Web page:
Special Interests, Good and Bad

I am indebted to my son for suggesting the theme of this post. Any failures of execution are mine alone.

There is a tendency to think of special-interest groups as “bad” things. But that isn’t necessarily so. As I pointed out in “The National Psyche and Foreign Wars,”

[t]wo, relatively small, interlocking groups of strong-willed individuals were responsible for the Revolution and the Constitution, and those groups were bound by two special interests (at least): independence from Britain (not a universally popular idea at the time) and freedom from Britain’s interference in the colonies’ commerce. (The second interest is a “bad thing” only if one view commercial interests as a “bad thing.” Unlike the historians of the Beard school, I do not.)

In sum, Americans — even those who disdain “dead white men” — owe what liberty they still enjoy to those “dead white men” who founded this nation and wrote its Constitution. The Constitution is not a perfect document because it the product of fallible human beings, and to assert that it should have done thus-and-such is to indulge in the Nirvana fallacy.

The Constitution represents compromises among special interests, some of them bent on preserving the institution of slavery in their own States. But, thanks to the framers’ understanding that the world changes, the Constitution could be changed — and eventually was changed — to codify the abolition of slavery.

Only a wise (and rare) élite could have done what the framers did in 1787. That the citizens of the United States, for a time, enjoyed the fruits of the framers’ efforts was due not only to those efforts but also to luck. The right élite appeared on the stage of history at just about the right time, and that élite’s wisdom managed to prevail for a while.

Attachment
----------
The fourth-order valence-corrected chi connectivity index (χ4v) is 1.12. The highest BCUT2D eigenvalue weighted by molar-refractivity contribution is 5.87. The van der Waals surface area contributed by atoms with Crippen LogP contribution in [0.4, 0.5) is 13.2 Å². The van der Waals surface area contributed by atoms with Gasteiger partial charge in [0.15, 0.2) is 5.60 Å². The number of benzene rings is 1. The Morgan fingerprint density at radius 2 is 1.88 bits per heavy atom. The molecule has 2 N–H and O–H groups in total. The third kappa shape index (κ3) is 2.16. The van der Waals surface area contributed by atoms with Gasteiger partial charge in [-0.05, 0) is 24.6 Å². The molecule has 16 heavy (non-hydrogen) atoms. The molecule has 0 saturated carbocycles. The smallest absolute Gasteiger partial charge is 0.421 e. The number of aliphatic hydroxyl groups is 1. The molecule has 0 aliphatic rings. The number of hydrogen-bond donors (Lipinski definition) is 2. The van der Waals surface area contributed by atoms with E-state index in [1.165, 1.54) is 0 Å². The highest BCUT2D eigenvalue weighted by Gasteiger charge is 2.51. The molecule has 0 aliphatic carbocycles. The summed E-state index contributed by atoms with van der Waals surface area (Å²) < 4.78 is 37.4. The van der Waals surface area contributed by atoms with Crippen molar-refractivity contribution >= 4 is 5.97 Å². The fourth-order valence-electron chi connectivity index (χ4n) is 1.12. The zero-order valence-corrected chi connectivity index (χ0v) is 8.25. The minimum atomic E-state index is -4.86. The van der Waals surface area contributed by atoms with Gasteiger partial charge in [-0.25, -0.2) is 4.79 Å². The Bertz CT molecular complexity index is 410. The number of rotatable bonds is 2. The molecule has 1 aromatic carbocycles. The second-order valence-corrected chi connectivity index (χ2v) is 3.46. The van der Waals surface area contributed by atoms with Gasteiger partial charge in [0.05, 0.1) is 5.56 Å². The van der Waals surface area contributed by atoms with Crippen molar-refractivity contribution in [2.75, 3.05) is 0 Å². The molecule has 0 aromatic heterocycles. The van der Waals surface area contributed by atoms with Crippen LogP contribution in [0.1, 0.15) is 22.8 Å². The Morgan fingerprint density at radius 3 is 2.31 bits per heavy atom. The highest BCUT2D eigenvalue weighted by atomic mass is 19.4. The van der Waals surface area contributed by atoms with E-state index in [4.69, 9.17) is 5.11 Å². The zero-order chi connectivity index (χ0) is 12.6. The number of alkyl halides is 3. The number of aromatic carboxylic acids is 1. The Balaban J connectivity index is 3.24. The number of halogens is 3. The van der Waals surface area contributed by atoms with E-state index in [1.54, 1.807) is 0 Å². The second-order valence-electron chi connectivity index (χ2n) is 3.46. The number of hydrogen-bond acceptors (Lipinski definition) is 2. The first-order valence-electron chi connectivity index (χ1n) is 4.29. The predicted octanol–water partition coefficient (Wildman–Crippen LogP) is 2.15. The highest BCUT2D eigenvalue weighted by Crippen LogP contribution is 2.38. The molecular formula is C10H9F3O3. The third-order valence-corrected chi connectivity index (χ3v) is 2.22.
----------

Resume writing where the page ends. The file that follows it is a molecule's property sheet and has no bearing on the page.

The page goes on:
The framers’ work has been largely undone by a succession of special interests — Progressives, Populists, and their progeny — whose work continues unto this very day. Their stated aims are laudable, of course, but so were many of the stated aims of Lenin, Stalin, Hitler, and Mao. Politicians and political movements should not be judged by what they promise, but by what they deliver. What has been delivered to Americans in the past century? The answer — less liberty and economic privation — is detailed in many of the posts linked below.

It is long past time for a new special-interest group to seize the levers of power and revive the Constitution.

Related posts:
The State of the Union: 2010
The Shape of Things to Come

On Liberty
Parsing Political Philosophy
The Indivisibility of Economic and Social Liberty
Greed, Cosmic Justice, and Social Welfare
Positive Rights and Cosmic Justice
Fascism and the Future of America
Inventing “Liberalism”
Utilitarianism, “Liberalism,” and Omniscience
Utilitarianism vs. Liberty
Beware of Libertarian Paternalists
Secession Redux
Negative Rights, Social Norms, and the Constitution
Rights, Liberty, the Golden Rule, and the Legitimate State
The Mind of a Paternalist
Accountants of the Soul
Rawls Meets Bentham
Is Liberty Possible?
The Left
The National Psyche and Foreign Wars
The Constitution: Original Meaning, Corruption, and Restoration

The Commandeered Economy
The Price of Government
The Mega-Depression
Does the CPI Understate Inflation?
Ricardian Equivalence Reconsidered
The Real Burden of Government
The Rahn Curve at Work